Tag Archive | travel

Home is Where My Life Is

airplaneLast week at about this time, I was packing for a three-day excursion to see a good friend in Florida. On Monday morning in a driving rain, my brother saw me off at the airport for three sun-filled days in the sunshine state. Boy was I ready to go!

In October, one of my dearest friends and her husband decided to make a move back to their Orlando condominium they purchased twenty years ago, and as you might imagine, a lot of things have changed. Needless to say, they weren’t ready for the extreme growth of the area. The two-lane roads have morphed themselves into five lanes. Towns have sprawled, and the theme parks have doubled in size. Because of so many more residents and an abundance of tourists, you witness very creative lane changes on the highways which keep even good drivers on their toes.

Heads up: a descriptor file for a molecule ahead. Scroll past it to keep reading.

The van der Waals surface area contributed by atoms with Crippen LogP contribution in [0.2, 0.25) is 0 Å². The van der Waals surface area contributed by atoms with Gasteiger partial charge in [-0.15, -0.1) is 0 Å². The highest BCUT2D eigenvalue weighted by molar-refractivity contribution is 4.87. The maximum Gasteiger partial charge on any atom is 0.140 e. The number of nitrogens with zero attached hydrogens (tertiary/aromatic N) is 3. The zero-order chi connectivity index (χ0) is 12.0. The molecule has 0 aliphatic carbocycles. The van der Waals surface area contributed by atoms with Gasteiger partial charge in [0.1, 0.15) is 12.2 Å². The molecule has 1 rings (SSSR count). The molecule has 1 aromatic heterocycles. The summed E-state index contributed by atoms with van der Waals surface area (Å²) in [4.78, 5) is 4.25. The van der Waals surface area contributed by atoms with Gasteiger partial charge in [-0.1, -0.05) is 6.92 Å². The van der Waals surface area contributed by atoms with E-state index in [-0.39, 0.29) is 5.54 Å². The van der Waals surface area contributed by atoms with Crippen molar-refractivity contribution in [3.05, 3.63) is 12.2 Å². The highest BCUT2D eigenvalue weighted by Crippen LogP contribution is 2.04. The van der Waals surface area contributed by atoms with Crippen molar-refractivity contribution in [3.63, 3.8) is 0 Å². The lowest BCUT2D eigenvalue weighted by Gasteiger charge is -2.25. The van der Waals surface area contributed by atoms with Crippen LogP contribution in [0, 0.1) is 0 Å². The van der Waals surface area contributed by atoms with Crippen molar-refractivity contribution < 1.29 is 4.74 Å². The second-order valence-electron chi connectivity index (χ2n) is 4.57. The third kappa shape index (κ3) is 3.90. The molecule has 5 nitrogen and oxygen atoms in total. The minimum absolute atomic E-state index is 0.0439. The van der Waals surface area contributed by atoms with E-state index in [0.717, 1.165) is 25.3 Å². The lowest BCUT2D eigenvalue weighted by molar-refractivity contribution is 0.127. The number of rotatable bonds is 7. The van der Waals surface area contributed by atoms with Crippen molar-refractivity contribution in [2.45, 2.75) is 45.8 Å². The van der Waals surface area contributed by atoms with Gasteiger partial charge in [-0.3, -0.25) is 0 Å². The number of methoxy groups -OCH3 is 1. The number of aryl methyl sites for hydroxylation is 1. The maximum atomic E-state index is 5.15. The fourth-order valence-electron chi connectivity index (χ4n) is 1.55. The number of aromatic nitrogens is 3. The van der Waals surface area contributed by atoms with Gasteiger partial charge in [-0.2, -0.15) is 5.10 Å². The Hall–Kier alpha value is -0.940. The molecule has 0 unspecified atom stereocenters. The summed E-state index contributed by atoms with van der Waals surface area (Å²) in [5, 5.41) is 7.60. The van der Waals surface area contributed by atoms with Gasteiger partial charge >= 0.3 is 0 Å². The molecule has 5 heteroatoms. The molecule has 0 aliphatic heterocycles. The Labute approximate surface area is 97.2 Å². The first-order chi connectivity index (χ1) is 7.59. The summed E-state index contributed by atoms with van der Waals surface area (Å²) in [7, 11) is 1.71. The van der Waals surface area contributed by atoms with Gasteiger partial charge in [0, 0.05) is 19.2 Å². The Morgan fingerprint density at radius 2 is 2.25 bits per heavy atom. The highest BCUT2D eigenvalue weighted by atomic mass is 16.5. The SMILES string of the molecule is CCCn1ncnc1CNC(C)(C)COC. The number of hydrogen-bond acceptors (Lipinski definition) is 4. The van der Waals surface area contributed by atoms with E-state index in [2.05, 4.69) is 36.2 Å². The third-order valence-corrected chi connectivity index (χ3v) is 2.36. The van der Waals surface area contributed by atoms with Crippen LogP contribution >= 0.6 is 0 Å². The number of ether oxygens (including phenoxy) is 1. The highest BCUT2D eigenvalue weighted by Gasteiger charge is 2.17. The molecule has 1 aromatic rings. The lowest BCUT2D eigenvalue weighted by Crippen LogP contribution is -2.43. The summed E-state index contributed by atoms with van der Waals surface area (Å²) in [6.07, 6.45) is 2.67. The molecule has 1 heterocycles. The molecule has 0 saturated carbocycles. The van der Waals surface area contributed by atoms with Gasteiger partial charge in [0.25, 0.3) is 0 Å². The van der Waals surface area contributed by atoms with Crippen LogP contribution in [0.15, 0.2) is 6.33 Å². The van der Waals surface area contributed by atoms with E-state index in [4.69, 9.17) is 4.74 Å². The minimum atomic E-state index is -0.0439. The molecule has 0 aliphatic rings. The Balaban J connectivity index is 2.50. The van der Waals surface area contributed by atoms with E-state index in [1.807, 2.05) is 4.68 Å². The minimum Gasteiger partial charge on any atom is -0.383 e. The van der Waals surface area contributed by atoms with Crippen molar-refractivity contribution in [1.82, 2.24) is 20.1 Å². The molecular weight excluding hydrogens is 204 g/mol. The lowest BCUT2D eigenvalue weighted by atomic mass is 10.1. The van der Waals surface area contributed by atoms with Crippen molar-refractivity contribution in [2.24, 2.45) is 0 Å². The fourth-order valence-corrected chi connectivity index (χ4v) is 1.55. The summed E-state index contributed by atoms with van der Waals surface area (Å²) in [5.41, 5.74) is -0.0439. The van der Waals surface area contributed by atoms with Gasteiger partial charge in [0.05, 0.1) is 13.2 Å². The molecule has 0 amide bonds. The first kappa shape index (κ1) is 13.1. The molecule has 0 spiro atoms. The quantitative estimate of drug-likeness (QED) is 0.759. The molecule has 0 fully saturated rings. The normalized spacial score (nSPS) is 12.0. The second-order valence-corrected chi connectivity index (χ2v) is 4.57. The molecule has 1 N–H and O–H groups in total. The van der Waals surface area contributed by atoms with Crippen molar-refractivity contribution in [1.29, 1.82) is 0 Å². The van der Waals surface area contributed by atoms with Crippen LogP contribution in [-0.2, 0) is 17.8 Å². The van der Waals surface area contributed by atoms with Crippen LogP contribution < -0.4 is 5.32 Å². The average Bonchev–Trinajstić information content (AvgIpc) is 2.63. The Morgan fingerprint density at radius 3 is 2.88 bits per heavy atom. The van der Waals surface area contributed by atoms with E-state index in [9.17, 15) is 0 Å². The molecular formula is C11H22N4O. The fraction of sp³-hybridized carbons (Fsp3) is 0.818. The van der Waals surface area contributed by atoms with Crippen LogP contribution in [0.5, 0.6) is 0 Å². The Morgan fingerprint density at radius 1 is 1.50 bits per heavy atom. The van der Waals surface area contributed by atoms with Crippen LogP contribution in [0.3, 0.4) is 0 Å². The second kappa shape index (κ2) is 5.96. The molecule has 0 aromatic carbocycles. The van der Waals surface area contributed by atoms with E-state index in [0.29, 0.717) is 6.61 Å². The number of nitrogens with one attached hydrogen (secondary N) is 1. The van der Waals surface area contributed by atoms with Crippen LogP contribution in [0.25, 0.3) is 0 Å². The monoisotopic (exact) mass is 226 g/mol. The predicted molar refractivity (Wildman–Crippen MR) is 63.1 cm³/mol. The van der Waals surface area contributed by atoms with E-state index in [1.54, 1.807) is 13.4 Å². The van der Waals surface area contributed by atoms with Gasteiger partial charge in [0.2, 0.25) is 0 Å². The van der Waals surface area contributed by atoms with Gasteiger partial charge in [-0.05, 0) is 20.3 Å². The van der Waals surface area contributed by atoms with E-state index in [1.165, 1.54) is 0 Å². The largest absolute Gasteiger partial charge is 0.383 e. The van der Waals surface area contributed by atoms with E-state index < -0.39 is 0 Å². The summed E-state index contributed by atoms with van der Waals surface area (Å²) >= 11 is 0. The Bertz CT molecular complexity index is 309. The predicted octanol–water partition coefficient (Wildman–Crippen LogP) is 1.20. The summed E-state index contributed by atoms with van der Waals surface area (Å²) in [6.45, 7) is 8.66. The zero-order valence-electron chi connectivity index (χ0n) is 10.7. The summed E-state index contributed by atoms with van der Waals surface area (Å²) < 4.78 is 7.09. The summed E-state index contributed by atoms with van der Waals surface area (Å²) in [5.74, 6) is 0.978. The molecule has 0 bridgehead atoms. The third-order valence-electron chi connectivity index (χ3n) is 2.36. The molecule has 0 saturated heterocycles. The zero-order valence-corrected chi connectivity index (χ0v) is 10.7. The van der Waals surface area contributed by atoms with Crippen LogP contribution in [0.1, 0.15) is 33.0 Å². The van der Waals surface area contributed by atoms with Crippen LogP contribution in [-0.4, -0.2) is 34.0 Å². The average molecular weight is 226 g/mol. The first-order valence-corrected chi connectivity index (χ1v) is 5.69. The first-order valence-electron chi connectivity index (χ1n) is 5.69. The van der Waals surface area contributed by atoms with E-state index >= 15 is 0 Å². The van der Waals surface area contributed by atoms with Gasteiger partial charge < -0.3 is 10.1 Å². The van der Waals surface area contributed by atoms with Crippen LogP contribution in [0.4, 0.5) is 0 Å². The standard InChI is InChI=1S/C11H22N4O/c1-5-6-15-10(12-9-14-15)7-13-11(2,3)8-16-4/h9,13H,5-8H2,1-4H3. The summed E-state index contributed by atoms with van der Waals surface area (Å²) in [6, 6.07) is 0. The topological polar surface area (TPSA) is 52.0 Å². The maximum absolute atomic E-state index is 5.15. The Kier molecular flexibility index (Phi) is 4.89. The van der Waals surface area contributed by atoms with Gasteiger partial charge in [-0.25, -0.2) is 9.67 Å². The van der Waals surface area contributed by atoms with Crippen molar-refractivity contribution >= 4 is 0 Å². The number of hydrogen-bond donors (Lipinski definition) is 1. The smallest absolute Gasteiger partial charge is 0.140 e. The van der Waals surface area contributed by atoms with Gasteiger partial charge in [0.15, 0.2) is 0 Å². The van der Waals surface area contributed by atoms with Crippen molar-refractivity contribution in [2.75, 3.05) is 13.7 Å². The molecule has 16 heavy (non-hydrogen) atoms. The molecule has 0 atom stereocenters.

All of this change for a person in her sixties has been rough on my friend. After I arrived, she told me my visit was as much for her mental health as mine, but like all solid relationships we picked up where we left off and enjoyed being together. She had a lovely bedroom for me to stay in and pampered me like a queen. I got the rest I needed, and she had a buddy to laugh with.

As the days progressed, I got my quota of sun, sand, and tropical foliage, and was ready to go home when Friday rolled around. It was nice not to have the responsibility of a caregiver for a few days, but I missed Ken and Ernie a lot and knew it was time for me to go home. It was comforting to Ken was fine at home with the help I arranged, so the next time I need a few days away, I can go without being alarmed about his welfare.